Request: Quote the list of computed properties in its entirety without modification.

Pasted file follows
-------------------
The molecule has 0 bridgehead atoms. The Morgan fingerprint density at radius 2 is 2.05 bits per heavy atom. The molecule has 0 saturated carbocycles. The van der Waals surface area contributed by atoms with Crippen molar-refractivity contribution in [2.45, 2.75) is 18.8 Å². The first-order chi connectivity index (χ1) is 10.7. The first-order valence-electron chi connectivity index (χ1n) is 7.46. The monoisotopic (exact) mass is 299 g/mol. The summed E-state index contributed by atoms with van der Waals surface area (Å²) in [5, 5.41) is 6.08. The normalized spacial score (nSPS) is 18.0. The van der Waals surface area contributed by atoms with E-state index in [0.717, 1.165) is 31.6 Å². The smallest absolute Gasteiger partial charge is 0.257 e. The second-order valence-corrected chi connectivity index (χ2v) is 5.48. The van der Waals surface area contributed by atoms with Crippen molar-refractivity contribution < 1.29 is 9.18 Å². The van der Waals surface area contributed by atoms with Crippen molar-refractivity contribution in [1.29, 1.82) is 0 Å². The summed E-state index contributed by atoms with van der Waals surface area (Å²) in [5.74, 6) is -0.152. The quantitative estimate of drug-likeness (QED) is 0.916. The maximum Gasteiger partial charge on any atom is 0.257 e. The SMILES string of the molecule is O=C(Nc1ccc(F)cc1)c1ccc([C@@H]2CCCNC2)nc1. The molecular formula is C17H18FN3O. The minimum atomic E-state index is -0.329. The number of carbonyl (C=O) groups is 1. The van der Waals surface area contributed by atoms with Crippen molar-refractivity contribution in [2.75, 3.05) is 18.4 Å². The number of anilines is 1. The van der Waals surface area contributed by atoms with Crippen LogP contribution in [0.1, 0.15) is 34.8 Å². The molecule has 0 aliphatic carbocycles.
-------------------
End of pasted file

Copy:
The molecule has 0 bridgehead atoms. The Morgan fingerprint density at radius 2 is 2.05 bits per heavy atom. The molecule has 0 saturated carbocycles. The van der Waals surface area contributed by atoms with Crippen molar-refractivity contribution in [2.45, 2.75) is 18.8 Å². The first-order chi connectivity index (χ1) is 10.7. The first-order valence-electron chi connectivity index (χ1n) is 7.46. The monoisotopic (exact) mass is 299 g/mol. The summed E-state index contributed by atoms with van der Waals surface area (Å²) in [5, 5.41) is 6.08. The normalized spacial score (nSPS) is 18.0. The van der Waals surface area contributed by atoms with E-state index in [0.717, 1.165) is 31.6 Å². The smallest absolute Gasteiger partial charge is 0.257 e. The second-order valence-corrected chi connectivity index (χ2v) is 5.48. The van der Waals surface area contributed by atoms with Crippen molar-refractivity contribution < 1.29 is 9.18 Å². The van der Waals surface area contributed by atoms with Crippen molar-refractivity contribution in [1.29, 1.82) is 0 Å². The summed E-state index contributed by atoms with van der Waals surface area (Å²) in [5.74, 6) is -0.152. The quantitative estimate of drug-likeness (QED) is 0.916. The maximum Gasteiger partial charge on any atom is 0.257 e. The SMILES string of the molecule is O=C(Nc1ccc(F)cc1)c1ccc([C@@H]2CCCNC2)nc1. The molecular formula is C17H18FN3O. The minimum atomic E-state index is -0.329. The number of carbonyl (C=O) groups is 1. The van der Waals surface area contributed by atoms with Crippen molar-refractivity contribution in [2.75, 3.05) is 18.4 Å². The number of anilines is 1. The van der Waals surface area contributed by atoms with Crippen LogP contribution in [0.1, 0.15) is 34.8 Å². The molecule has 0 aliphatic carbocycles.